How many of you try to identify books on the bookshelves of your favorite television pundits as they broadcast from home? (I’ve noticed that Ron Chernow’s biography of Alexander Hamilton and David McCullough’s biography of John Adams are popular).
When you are on a ZOOM call do you find yourself looking past the speaker to see what titles are on the shelves?
If so, you are not alone. Here is Amanda Hess at The New York Times:
Imagine that you are a member of the expert class — the kind of person invited to pontificate on television news programs. Under normal circumstances, your expertise might be signaled to the public by a gaudy photograph of skyscrapers superimposed behind your head. But now the formalities of the broadcast studio are a distant memory, and the only tools to convey that you truly belong on television are the objects within your own home. There’s only one move: You talk in front of a bookcase.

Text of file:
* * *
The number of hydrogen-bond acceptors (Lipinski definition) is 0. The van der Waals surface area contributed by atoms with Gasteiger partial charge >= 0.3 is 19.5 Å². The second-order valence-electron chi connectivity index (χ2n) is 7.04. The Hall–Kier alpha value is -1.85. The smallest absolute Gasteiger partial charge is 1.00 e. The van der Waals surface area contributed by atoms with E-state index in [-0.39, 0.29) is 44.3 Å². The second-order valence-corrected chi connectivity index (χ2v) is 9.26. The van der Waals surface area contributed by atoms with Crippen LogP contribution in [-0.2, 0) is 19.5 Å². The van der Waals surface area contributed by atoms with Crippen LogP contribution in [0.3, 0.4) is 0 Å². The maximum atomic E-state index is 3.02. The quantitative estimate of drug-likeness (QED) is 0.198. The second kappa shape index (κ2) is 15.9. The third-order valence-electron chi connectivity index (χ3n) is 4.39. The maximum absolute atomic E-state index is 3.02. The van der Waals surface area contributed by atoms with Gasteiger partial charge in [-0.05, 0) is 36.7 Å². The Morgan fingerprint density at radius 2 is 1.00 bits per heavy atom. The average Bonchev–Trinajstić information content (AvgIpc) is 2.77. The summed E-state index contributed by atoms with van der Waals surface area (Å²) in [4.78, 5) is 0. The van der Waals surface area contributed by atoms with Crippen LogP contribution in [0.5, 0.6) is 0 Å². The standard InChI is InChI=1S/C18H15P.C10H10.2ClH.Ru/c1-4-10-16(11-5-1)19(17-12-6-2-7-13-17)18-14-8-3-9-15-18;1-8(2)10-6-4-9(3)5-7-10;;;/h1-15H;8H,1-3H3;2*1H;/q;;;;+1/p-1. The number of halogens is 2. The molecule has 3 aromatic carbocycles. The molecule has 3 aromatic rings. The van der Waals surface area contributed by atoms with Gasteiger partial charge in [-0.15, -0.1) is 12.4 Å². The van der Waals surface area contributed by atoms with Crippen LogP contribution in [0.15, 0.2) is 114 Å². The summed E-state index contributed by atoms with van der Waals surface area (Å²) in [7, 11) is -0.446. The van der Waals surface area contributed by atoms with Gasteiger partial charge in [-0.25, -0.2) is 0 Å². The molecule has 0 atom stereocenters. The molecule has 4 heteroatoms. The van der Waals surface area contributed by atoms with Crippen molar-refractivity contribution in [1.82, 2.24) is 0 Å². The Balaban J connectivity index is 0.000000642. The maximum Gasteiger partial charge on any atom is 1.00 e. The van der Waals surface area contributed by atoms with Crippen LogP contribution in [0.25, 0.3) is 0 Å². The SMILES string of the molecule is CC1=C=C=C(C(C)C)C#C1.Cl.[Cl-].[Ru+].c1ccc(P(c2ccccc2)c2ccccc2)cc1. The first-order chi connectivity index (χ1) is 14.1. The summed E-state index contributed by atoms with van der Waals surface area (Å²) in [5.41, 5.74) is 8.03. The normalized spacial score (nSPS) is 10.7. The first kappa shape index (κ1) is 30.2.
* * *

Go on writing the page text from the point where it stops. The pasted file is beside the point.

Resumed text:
As the broadcast industry shelters in place, the bookcase has become the background of choice for television hosts, executives, politicians and anyone else keen on applying a patina of authority to their amateurish video feeds. In March, when the coronavirus put the handshaking and baby-kissing mode of presidential campaigning on pause, Joe Biden conspicuously retreated from public view for several long days as his team scrambled to project an air of competence from within Biden’s basement. When he finally re-emerged, it was in front of a carefully curated wall-length bookshelf punctuated with patriotic memorabilia like a worn leather football and a triangle-folded American flag.
In April, an anonymous Twitter account, Bookcase Credibility, emerged to keep an eye on the trend and quickly accumulated more than 30,000 followers. Its tagline is “What you say is not as important as the bookcase behind you,” and it offers arch commentary on the rapidly solidifying tropes of the genre as well as genuine respect for a well-executed specimen. YouTube CEO Susan Wojcicki appears before “a standard credibility wallpaper presentation in the unthreatening homely style.” The migrants’ rights activist Minnie Rahman’s Encyclopaedia Britannica collection “is a lazy hand wafted at convention.” And the British politician Liam Fox’s “bold grab at credibility is somewhat undermined by the hardback copy of The Da Vinci Code.”
Read the rest here.